According to the official blurb, “The ninth China International Garden Expo is held every two years…” which I guess is a bit like me celebrating, for yet another year, my 39th birthday. But let’s not nit-pick.

Having created this garden paradise, it was obvious that the burgers of BJ weren’t going to tear the whole thing apart when the Expo was over; so none of us was surprised to see an announcement that as of April 1, 2014, Beijing Garden Expo Park would open its gates again “to welcome visitors from all over the world to extend the splendidness, bring forth genial greening for Beijing citizens and provide a new place for recreation, rest and sightseeing for the people”.

Well, you know how time flies, and before you know it a whole year has passed and you still haven’t crossed a particular attraction off your to-do list. But a friend of mine mentioned she had cause to go there recently, and it finally jogged my memory banks that it was high time I got off my sit-upon and ventured forth to Fengtai.

Getting there was a doddle. Straight round line 10 and change at Xiju. And sure enough at Garden Expo Park station there were signs still showing the way to the 9th China (Beijing) International Garden Expo – no doubt being kept in pristine condition for the next time they have a 9th Garden Expo.


But something is odd. I mean, the line 14 train was practically empty; but this station is even more practically empty than the train itself. No hoards of excited locals making their way to the park, as one might expect on a beautiful Saturday morning.


I look out of the station window to make sure I’m in the right place. Yes; sure enough I can see a French Château on the skyline…


The official website blurb, which I check on my mobile, is equally emphatic: The opening gates of Beijing Garden Expo Park are Gate 1, Gate 2 and Gate 6. Visitors can purchase tickets to tour in the garden at Gate 1, Gate 2 and Gate 6.

No problem. The website further enthuses: Beijing Garden Expo Park extends its garden expo exhibition, starts the park exhibition for inheriting the garden expo spirit and emerges before the citizens with new images. This editor reminds visitors not missing the best touring period. I can’t wait.

Alas, when I reach Gate 1, the area of neglect is visible for all to see. Not only are the gates firmly closed, but mother nature is slowly reclaiming its own. With tears in my eyes, I carry on walking to see what is visible from further up the road…


I check the web site again. Another page explains all: For those visitors who are passionate about garden architecture, we command you enter the Park from door No. 2.

Gate # 2, I remember from the station ground stickers, is 800 metres from the station entrance. I keep walking determinedly. And sure enough, there ahead of me is Gate # 2 – not # 4 as a notice outside proclaims…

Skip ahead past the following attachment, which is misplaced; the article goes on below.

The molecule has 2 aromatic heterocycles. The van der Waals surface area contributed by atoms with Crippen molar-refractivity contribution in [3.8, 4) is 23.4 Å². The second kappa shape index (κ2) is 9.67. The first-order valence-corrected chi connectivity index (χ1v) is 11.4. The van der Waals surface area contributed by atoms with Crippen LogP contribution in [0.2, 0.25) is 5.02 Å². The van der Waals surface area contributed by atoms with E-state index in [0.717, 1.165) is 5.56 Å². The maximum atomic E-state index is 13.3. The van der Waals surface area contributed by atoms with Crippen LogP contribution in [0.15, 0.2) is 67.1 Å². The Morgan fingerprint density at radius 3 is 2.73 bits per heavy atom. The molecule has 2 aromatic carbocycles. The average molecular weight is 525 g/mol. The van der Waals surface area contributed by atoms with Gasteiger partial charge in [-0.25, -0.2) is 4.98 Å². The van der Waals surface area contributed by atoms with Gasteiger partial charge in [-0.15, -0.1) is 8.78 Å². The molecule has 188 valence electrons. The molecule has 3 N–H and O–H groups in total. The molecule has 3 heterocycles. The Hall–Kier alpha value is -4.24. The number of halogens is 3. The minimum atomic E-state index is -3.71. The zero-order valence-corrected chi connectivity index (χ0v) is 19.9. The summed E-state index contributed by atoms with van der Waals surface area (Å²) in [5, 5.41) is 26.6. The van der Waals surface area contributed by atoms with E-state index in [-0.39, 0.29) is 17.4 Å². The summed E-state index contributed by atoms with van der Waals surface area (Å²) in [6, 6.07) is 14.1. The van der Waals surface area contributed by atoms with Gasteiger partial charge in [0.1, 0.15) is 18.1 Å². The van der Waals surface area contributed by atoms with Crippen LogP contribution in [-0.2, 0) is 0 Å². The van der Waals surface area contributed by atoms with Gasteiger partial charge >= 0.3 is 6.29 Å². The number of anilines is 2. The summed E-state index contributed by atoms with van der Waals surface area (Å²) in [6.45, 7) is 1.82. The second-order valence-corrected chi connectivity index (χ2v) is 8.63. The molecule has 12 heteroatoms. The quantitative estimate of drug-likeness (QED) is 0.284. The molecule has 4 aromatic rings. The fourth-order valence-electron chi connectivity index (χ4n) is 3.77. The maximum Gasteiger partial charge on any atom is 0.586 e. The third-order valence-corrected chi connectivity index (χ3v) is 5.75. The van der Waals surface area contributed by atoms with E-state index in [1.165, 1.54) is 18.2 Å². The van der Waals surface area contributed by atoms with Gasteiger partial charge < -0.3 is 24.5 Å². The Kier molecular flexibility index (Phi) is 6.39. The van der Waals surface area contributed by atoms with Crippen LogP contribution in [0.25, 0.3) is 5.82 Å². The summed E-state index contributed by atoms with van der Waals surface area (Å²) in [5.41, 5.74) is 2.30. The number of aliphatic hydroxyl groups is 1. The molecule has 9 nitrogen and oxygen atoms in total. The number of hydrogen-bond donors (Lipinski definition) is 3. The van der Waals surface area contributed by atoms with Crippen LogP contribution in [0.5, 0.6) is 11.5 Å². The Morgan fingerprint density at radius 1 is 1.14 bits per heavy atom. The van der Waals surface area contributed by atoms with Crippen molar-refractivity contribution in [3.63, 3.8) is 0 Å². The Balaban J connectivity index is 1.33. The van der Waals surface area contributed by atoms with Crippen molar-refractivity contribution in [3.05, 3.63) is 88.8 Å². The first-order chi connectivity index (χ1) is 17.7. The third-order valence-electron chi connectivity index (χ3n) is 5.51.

Another notice advises that Children and disabled old men must be accompanied by adults. Presumably disabled old women don’t count; but as I am none of the above, I stride over to the ticket office, wake up a bored looking clerk and hand over a fistful of the readies for my entrance ticket.


Beijing’s Garden Expo Park covers an area of 513 hectares – that’s if you include the 246 hectare lake. The park is made up around a central axis known as the Gingko Boulevard; it has two so-called scenic areas – the Yongding Pagoda and Garden Valley, as well as a number of traditional gardens.

The official web site – gardenexpo-park.com – tells you all you could possibly need to know. Heavens, it even has a “Surach” box so you can find anything. And all the pages describe the park’s “Beautiful Scencry”. I discover, for instance, that “It recovers garden on rubbish landfill ecologically by utilizing the greening science and technology,” which is good to know, don’t you think?


Just inside the gate is a mini-plethora of 2, 3 and 4 people bikes available for renting for between 40-60 RMB/hour.


But I eschew such luxuries in favour of shanks’ pony and arrive at the French looking château. The official notice explains that “The Fort primary incorporates lots of elements from well-known European castles. Main building: a castle in Normandy, France. Porch column: the Louvre in Paris. Steeple: the Villandry castle in France. Steps: the villa d’Este in Italy”. It may be a bit of a hotch potch, but from the front at least it’s quite picturesque.


In front of the château is a traditional parterre …


… which is used as a backdrop by a couple having their wedding pictures taken.


Time to move on to the “Arab Stylish Garden” which seems remarkably un-Arabic and apart from a piece of scruffy lawn, has no garden that is visible to the naked eye.